With so many higher-carb foods—including starchy vegetables—off the table, incorporating a serving of non-starchy vegetables in every meal or snack can help keep your body well-nourished.
Low-carb vegetable recipes
Wondering what to do with all of those low-carb vegetables once you’ve stocked your kitchen? Keeping a low-carb or keto diet fun requires a little creativity in the kitchen.
Check out these low-carb vegetable recipes to keep your plates vibrant and delicious.
1. Zucchini noodles with tomato and basil cream sauce
These quick and easy zucchini noodles with tomato and basil cream sauce offer all of the rich flavor of vodka sauce-drenched pasta while keeping carbs low. Plus, thanks to ingredients like Pecorino cheese, olive oil, and WW reduced-fat whipped cream cheese spread, it provides fats you need on a keto diet.
2. Cucumber salad with quick pickled onion
No matter the season, this bright, refreshing cucumber salad with quick pickled onion makes a tasty side dish. Better yet, dice it to use as a relish on everything from burgers to grilled fish.
3. Roasted cauliflower with lemon, garlic, and parsley
A game-changer for anyone who finds cauliflower bland and boring, this roasted cauliflower with lemon, garlic, and parsley recipe brings out the stalk’s nutty, slightly sweet flavor. All it takes is six simple ingredients and a half-an-hour in the oven.
4. Kale and bacon frittata
Whether for breakfast, lunch, or dinner, this savory kale and bacon frittata is a hearty make-ahead meal on its own, and delicious served alongside potatoes and a salad. Feta cheese, shallots, and turkey bacon provide loads of flavor that feels indulgent.
5. Stir-fried sweet and spicy cabbage
Made with just a hint of sweetness, this Asian-inspired stir-fried sweet and spicy cabbage makes a fun side dish—or bed for leftover chicken or another protein. Throw in brightly-colored carrots for extra crunch and fiber.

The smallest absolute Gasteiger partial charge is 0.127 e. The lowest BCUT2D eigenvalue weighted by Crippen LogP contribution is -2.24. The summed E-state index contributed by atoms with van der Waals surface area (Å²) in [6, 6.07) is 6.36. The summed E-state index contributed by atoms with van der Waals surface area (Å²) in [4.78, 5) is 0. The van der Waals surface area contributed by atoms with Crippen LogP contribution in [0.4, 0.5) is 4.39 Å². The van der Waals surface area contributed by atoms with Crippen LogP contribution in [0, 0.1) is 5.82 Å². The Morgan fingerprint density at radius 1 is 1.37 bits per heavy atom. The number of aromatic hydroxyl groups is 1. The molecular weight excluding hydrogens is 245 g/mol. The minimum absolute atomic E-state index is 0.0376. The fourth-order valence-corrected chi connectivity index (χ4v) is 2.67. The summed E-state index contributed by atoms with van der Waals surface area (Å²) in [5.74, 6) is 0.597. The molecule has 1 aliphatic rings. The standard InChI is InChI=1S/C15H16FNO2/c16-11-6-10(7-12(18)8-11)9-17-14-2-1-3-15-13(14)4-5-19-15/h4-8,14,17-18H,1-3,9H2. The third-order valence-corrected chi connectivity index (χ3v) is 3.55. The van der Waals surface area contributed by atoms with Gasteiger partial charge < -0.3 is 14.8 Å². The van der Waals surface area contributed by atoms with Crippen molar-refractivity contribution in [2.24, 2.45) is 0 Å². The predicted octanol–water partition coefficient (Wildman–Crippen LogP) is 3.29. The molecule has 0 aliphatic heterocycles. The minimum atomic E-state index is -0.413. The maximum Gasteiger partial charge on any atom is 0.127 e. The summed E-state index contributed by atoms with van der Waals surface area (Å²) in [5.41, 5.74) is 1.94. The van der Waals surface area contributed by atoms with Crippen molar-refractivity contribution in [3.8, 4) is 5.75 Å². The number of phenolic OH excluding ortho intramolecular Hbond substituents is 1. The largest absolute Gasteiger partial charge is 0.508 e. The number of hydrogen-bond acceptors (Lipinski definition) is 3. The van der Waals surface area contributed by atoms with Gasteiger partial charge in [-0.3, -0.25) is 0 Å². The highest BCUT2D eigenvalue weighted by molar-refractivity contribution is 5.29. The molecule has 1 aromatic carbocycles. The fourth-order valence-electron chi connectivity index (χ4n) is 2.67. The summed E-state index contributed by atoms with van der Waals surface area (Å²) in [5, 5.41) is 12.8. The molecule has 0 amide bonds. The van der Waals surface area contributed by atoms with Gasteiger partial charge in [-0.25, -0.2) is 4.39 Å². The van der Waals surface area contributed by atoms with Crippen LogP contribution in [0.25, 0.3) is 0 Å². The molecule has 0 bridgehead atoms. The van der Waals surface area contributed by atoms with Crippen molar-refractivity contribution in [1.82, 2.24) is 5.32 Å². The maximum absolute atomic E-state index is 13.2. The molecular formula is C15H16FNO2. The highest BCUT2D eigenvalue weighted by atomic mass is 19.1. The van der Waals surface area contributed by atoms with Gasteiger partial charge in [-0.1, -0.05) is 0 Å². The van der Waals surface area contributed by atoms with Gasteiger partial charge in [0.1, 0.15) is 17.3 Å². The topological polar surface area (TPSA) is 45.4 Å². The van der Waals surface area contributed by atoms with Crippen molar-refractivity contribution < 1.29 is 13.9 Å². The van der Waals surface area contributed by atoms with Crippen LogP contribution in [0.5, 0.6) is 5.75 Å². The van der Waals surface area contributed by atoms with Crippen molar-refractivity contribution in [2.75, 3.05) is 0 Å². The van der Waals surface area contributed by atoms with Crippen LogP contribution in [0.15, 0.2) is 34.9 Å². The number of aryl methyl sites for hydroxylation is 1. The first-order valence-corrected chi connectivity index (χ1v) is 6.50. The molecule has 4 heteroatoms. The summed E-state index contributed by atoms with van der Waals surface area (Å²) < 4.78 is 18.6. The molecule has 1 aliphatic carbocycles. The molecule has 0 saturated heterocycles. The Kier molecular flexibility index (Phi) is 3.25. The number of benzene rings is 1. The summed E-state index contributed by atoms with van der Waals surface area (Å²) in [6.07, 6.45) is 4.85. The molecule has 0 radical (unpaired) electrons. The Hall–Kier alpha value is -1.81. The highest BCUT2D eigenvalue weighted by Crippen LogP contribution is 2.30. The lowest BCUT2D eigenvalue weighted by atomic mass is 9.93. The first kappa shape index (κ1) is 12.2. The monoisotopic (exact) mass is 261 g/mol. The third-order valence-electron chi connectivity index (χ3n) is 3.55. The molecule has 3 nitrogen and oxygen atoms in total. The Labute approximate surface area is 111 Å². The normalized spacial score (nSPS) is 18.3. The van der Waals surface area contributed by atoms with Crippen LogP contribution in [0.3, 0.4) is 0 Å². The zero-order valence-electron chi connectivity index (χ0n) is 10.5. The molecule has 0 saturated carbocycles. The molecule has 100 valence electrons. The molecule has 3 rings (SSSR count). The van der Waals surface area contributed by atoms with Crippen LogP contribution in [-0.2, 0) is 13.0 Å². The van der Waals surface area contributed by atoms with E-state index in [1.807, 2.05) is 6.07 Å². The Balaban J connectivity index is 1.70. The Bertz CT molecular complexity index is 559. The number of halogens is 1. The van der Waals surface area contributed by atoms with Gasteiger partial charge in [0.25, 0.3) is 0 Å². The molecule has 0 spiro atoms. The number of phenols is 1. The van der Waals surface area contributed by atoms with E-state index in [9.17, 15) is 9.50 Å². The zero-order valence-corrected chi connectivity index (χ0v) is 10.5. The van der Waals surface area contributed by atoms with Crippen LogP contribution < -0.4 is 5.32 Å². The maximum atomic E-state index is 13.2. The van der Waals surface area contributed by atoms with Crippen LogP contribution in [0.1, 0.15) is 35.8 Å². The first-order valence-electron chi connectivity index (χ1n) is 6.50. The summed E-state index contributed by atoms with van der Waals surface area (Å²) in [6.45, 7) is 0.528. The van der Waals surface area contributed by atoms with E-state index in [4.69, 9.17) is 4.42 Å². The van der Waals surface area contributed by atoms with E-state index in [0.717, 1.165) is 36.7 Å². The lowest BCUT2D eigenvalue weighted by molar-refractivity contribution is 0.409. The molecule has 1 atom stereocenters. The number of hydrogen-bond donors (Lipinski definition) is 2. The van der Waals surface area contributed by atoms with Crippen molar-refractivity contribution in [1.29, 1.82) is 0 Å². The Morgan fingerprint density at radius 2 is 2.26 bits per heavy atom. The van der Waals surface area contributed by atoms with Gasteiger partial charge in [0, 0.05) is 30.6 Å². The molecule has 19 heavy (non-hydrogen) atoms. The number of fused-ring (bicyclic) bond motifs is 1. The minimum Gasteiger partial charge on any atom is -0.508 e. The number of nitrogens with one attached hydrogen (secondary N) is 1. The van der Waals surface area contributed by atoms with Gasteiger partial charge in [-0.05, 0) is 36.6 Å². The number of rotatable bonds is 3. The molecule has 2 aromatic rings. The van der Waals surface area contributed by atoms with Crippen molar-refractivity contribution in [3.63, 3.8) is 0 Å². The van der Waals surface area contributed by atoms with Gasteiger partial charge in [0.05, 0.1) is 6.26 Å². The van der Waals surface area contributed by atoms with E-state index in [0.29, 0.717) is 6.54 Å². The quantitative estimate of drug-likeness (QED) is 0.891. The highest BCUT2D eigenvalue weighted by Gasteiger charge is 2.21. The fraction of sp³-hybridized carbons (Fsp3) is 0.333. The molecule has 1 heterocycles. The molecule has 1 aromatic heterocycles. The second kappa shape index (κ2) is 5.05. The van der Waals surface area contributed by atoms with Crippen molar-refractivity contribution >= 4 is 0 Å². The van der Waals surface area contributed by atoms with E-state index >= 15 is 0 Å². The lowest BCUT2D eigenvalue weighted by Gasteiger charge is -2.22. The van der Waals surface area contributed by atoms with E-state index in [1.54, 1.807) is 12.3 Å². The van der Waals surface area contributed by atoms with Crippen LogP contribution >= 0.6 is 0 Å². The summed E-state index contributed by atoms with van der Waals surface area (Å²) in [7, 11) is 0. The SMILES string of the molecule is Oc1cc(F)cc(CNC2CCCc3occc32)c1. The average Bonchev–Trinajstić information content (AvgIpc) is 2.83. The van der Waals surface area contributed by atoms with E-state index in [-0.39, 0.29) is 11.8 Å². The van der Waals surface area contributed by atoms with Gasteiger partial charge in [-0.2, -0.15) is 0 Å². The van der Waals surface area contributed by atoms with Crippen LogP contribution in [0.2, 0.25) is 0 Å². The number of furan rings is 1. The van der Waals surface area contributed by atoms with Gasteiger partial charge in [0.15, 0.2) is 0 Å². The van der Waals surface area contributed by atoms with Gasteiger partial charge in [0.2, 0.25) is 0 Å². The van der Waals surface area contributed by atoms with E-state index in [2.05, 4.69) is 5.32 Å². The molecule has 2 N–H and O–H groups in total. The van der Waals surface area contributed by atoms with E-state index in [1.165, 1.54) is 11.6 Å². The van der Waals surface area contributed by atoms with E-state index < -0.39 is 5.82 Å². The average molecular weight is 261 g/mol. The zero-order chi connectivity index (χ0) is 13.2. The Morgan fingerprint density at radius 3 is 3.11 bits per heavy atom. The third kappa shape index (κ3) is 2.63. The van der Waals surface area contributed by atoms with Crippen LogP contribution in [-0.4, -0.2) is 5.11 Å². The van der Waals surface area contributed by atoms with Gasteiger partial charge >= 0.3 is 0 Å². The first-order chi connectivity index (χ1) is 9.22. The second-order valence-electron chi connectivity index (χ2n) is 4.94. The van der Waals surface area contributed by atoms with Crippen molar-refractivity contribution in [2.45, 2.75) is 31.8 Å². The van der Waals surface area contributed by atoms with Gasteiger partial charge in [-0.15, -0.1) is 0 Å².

Low-carb vegetables printable list
Looking to cut carbs? Keep this list on hand the next time you make your grocery list.
|Low-carb vegetable list|
|Vegetable||Serving Size||Net Carbs|
|Kale||1 cup, raw||0.07g|
|Mushrooms||1 cup, chopped||1.58g|
|Cucumber||1 cup, chopped||1.74g|
|Celery||2 medium stalks||2.02g|
|Cabbage||1 cup, shredded||2.31g|
|Eggplant||1 cup, cubed||2.36g|
|Zucchini||3/4 cup, chopped||2.96g|
|Cauliflower||1 cup, chopped||2.98g|
|Kohlrabi||1 cup, chopped||3.51g|
|Broccoli||1 cup, chopped||3.67g|
|Green Beans||3/4 cup||3.96g|
|Green Bell Peppers||1 cup, chopped||4.38g|
|Tomatoes||1 cup, chopped||4.84g|
|Brussels Sprouts||3/4 cup||5.02g|
|Jicama||1 cup, chopped||5.13g|
|Artichokes||1 medium artichoke||6.59g|
The upshot: Stock up on your low-carb veggies
Whether you’re following a keto, paleo, low-carb, or plant-based diet, eating as many low-carb vegetables as possible helps ensure you consume ample amounts of the wide variety of nutrients—including fiber—that your body needs to thrive.
Plus, since these veggies are low in both carbohydrates and calories, they’re especially helpful for anyone striving to lose weight or maintain a healthy weight.
Not to mention, enjoying the many different types of low-carb vegetables in the produce aisle allows you keep your healthy diet exciting and satisfying—important for long-term maintenance.
Lauren Del Turco is a writer, editor, and content strategist with a life-long passion for health and wellness. She has served as a contributing editor for Women’s Health and The Vitamin Shoppe, and her work has been featured in Cosmopolitan, Men’s Health, and Prevention, and on Furthermore by Equinox, LIVESTRONG, and more.
This article was reviewed for accuracy in June 2021 by Stephanie L. Fitzpatrick, PhD, senior manager for multicultural programs at WW. The WW Science Team is a dedicated group of experts who ensure all our solutions are rooted in the best possible research.